VirtualBox Open Source (Free). (Windows, Mac, Linux, Solaris) http://www.virtualbox.org Do you want to run a Virtual Macine on your laptop? Maybe you’re running Windows 7 and need a copy of Windows XP and an old version of IE so that you can test things and support your users? What if you’d really rather be using Linux but still have to run some Windows software? VirtualBox provides an easy way to create and run a VM of another operating system. Literally run Linux in a Window! (Or even fullscreen).

SecureCRT Commercial ($139.99) (Windows, Mac, Linux) http://www.vandyke.com/products/securecrt/index.html This is a very nice ssh client. It works very well and has a very nice user interface. Unfortunately, it’s fairly expensive. Other (free) choices (on Windows) include: PuTTY http://www.putty.org/, BitVise Tunnelier http://www.bitvise.com/tunnelier, OpenSSH for Windows http://sshwindows.sourceforge.net/, and Cygwin http://www.cygwin.com/. If you’re on a Mac or Linux system (or running a copy of Linux in a Virtual Machine), then you already have a built-in ssh client.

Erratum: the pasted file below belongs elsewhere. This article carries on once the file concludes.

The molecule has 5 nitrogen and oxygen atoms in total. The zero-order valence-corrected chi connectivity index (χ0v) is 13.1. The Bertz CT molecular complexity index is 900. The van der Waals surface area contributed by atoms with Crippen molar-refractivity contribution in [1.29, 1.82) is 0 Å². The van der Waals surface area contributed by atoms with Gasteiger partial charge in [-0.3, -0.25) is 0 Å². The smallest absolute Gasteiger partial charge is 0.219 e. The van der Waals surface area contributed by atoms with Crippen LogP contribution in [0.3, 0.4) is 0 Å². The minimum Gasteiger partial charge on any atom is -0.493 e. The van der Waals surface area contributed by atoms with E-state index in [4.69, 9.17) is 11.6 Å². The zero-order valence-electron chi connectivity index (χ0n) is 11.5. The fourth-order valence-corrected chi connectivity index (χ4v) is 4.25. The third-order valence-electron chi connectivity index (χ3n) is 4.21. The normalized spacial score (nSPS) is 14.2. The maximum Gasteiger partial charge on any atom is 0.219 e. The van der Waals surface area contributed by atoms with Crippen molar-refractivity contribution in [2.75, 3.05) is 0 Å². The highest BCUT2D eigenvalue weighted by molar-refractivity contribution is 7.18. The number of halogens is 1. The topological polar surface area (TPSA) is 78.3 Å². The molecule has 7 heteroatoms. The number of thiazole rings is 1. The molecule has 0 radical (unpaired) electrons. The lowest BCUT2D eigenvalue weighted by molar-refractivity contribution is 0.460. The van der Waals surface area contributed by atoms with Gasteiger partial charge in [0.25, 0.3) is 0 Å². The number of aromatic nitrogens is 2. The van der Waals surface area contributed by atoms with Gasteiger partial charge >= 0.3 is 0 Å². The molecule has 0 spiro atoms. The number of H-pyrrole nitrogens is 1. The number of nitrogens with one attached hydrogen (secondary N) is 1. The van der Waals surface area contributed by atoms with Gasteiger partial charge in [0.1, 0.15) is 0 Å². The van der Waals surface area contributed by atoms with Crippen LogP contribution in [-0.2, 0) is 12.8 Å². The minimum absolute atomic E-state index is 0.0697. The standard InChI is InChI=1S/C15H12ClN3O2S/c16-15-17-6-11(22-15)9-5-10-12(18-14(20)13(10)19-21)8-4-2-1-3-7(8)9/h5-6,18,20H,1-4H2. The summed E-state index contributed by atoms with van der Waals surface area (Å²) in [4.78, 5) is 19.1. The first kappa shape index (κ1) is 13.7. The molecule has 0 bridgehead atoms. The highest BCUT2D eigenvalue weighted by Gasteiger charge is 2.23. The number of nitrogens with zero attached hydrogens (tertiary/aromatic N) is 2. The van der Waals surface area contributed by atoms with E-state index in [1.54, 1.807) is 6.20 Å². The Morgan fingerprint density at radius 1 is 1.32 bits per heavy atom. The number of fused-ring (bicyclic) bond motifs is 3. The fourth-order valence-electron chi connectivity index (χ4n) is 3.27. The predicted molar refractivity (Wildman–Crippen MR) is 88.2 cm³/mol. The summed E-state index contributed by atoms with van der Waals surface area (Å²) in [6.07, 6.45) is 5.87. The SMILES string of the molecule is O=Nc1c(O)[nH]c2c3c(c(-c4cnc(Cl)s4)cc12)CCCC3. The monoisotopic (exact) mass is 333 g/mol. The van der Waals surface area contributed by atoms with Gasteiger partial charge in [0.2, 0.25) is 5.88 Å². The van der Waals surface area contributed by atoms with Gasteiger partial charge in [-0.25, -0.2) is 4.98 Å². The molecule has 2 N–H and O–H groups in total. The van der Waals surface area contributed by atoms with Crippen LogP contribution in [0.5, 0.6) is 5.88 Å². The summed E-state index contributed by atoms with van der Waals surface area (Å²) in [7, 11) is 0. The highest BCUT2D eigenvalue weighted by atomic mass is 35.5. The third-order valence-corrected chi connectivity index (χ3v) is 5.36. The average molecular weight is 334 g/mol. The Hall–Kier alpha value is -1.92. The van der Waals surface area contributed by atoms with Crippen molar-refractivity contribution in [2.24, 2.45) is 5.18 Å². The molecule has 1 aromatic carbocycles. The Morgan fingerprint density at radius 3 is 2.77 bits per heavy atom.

— James

On DBAs, Developers, and Performance

Cary Millsap has an excellent (as usual) blog posting today about the software development process employed by so many oranizations.

You can read his full posting here:

http://carymillsap.blogspot.com/2012/06/organizational-constraint-that.html

This plays into one thing that I see quite a bit as a DBA at client sites. Most developers that I encounter at client sites don’t tend to focus so much on performance (unless it is painful during their testing). This isn’t, specifically, their fault. In many cases, the developers are under significant pressure to “make it work” and move onto the next thing. As a result, they don’t really have the time to worry about performance. Besides, that’s the DBA’s job, isn’t it?